Is your land under attack? Mine isn’t
My wife Geeta was reading the mail piece sent to us by Citizen’s for Property Rights in Nevada County (CPR Inc ). She said she was frightened that this Natural Heritage 2020 law could hurt our 34-acre parcel. I decided the time had come to explain to her what NO on 2020 is all about.
I started out by telling my wife that I was surprised by some of the statements found in this mailer. From my perspective as retired two-term county supervisor, the “facts” they espouse simply are not true. As I did with Geeta, I’ll repeat my basic ten points for you.
1. NH 2020 is not a law or a set of legal controls and regulations. It is a planning study and process (named NH 2020) that includes an advisory council to review the General Plan and determine how certain environmental policies can be implemented (e.g. open space district and recreation districts).
2. The makeup of the NH 2020 Advisory Council and its committees is equally divided between people representing farmers, recreationists, environmentalists, contractors, realtors and neighborhood associations. There is no over- representation from any one group.
3. If the NH 2020 planners make recommendations to the Board of Supervisors for policies that require public money, those recommendations will not be decided by the supervisors but by Nevada County taxpayers. Existing state laws ensure that spending either by increasing the sales tax or property tax require countywide referendums.
4. Nevada County does not have the tax base or resources of Placer County, so the thought that supervisors would cut services for implementation of environmental policies is ludicrous. As a person concerned about Nevada County services, I would become an opponent to any such action.
5. Property owners have ample protection under current laws and judicial decision to ensure “just compensation” for any governmental (and private) policy affecting property values. In fact, a policy protecting the environment will eventually improve property values rather then lower them.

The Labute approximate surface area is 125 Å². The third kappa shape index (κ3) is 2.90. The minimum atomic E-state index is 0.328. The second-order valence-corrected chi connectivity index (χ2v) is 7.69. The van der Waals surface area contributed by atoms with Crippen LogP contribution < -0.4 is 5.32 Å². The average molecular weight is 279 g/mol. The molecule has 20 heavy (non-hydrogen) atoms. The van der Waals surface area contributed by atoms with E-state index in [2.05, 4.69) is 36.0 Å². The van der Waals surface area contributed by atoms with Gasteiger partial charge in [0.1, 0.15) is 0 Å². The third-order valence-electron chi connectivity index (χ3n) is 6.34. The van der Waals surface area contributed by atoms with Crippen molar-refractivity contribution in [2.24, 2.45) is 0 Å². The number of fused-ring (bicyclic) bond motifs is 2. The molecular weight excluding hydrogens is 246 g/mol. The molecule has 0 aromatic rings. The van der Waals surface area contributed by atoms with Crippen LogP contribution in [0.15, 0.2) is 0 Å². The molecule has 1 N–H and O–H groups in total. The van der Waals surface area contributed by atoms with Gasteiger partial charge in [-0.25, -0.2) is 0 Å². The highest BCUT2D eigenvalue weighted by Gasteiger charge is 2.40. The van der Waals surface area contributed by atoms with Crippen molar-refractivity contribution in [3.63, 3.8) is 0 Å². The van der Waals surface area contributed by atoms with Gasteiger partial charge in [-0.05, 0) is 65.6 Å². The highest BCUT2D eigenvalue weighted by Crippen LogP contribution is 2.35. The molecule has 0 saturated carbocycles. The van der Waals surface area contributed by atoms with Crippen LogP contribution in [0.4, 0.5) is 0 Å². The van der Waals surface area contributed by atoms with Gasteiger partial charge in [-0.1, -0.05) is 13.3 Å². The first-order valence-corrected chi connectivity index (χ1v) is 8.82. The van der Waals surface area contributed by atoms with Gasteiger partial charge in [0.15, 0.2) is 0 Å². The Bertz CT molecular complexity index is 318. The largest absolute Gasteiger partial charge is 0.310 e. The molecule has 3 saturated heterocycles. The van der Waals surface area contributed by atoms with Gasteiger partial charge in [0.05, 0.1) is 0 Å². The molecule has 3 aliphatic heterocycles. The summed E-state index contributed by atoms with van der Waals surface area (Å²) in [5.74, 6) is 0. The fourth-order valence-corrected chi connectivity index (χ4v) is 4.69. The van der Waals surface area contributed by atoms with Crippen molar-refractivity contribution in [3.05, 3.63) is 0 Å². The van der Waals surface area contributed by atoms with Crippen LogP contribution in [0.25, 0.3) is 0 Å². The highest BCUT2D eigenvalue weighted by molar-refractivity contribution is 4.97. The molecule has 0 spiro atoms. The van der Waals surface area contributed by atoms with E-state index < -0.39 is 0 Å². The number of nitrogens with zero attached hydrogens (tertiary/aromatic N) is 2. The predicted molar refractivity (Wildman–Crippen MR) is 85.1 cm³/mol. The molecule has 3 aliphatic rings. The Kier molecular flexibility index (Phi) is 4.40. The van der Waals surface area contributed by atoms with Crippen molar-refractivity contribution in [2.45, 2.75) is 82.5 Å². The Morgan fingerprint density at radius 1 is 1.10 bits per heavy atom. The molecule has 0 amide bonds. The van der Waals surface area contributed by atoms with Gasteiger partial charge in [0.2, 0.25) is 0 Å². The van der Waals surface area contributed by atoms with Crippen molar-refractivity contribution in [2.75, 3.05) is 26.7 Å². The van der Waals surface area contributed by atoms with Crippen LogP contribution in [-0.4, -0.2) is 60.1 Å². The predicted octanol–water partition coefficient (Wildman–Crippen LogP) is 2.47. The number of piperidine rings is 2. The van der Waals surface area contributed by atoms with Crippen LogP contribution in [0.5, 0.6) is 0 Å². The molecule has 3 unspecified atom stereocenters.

6. Nevada County public officials (including supervisors) cannot legally keep secrets from citizens. Again, local activists have successfully utilized safeguards such as the Freedom of Information Act when in the past officials tried to withhold information.
7. The charge that anyone can come on your property without your approval is not true. State law and local regulations forbid such action except in situations which threaten public safety. A land-use study is not such a situation. In fact, members of this Board of Supervisors, led by Supervisor Knecht and myself, approved additional safeguards against illegal public intrusion a couple of years ago.
8. It is true that aerial surveys of the county have been used by county officials in preparing General Plan and zoning maps, but it is not true that county personnel can come on your property unless invited or allowed by you, the property owner.
9. Endangered or threatened species found or suspected to be on your property will not negatively affect your property values. However, there are already federal and state environmental safeguards which are exercised when large landowners are making significant changes in the use of property. Environmental impact reports already must be filed under state law. NH 2020 will assist developers in their development process by making more useful information available. For the typical property, mine included, NH 2020’s biological study will not affect us.
During my two terms as county supervisor, I have been an advocate for improved environmental protection, better growth policies, and the respect for property rights and privacy for all residents. I feel that the policies of good planning, which will help maintain the amenities we cherish, are the only way to go. Good planning will not deter growth but it will deter adverse development, which in the long run, when compounded by bad policy, will have a greater influence on lowering our property values. I fear that the hysteria and confusion about NH 2020 could harm our county in the long run.
Sam Dardick lives on the San Juan Ridge.
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